A consumer advocacy group in California has taken initial steps to place a proposal on the state’s November 2014 ballot that would prohibit dealerships from adding to interest rates on consumer auto loans.
Automotive News reported that the group, Consumers for Auto Reliability and Safety, based in Sacramento, characterizes the dealership add-ons — also known as the dealer reserve — as “hidden extra charges.”
Rosemary Shahan, president of the group, told Automotive News that like the Consumer Financial Protection Bureau (CFPB), her group is OK with dealerships being compensated for arranging loans, but not if the dealership can add to the consumer’s interest rate.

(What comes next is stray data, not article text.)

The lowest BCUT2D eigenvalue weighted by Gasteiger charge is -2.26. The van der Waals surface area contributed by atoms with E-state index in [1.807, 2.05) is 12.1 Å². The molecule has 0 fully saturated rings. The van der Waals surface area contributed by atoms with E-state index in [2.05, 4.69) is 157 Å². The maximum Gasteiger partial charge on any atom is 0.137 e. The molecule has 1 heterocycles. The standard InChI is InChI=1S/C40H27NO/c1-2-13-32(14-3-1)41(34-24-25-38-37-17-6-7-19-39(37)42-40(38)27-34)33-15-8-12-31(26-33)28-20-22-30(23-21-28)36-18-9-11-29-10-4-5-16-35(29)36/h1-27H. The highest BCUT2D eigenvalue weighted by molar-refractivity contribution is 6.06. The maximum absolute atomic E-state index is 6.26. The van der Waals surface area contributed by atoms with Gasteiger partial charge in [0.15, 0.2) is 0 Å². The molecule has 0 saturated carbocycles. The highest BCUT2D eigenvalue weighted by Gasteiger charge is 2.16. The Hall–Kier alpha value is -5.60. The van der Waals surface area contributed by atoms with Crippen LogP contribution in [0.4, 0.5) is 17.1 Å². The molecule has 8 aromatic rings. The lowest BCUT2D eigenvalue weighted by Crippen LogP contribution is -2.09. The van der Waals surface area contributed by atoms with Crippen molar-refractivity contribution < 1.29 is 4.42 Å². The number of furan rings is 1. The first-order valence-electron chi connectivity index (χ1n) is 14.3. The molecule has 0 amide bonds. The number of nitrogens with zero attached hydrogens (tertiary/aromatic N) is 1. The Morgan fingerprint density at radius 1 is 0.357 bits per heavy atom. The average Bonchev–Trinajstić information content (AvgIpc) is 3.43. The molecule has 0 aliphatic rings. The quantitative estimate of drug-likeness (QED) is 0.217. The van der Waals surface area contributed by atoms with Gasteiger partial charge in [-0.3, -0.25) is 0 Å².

The markup is “related to increasing the interest rate, and that’s what we want to get away from,” Shahan said in a phone interview on Tuesday, Jan. 7.
The Consumer Financial Protection Bureau has said consistently that dealerships deserve to be compensated for negotiating auto loans but that they shouldn’t have discretion in setting that compensation because minority borrowers can end up paying higher amounts of interest. The bureau suggests lenders replace the dealer reserve with flat fees or some other form of dealer compensation.
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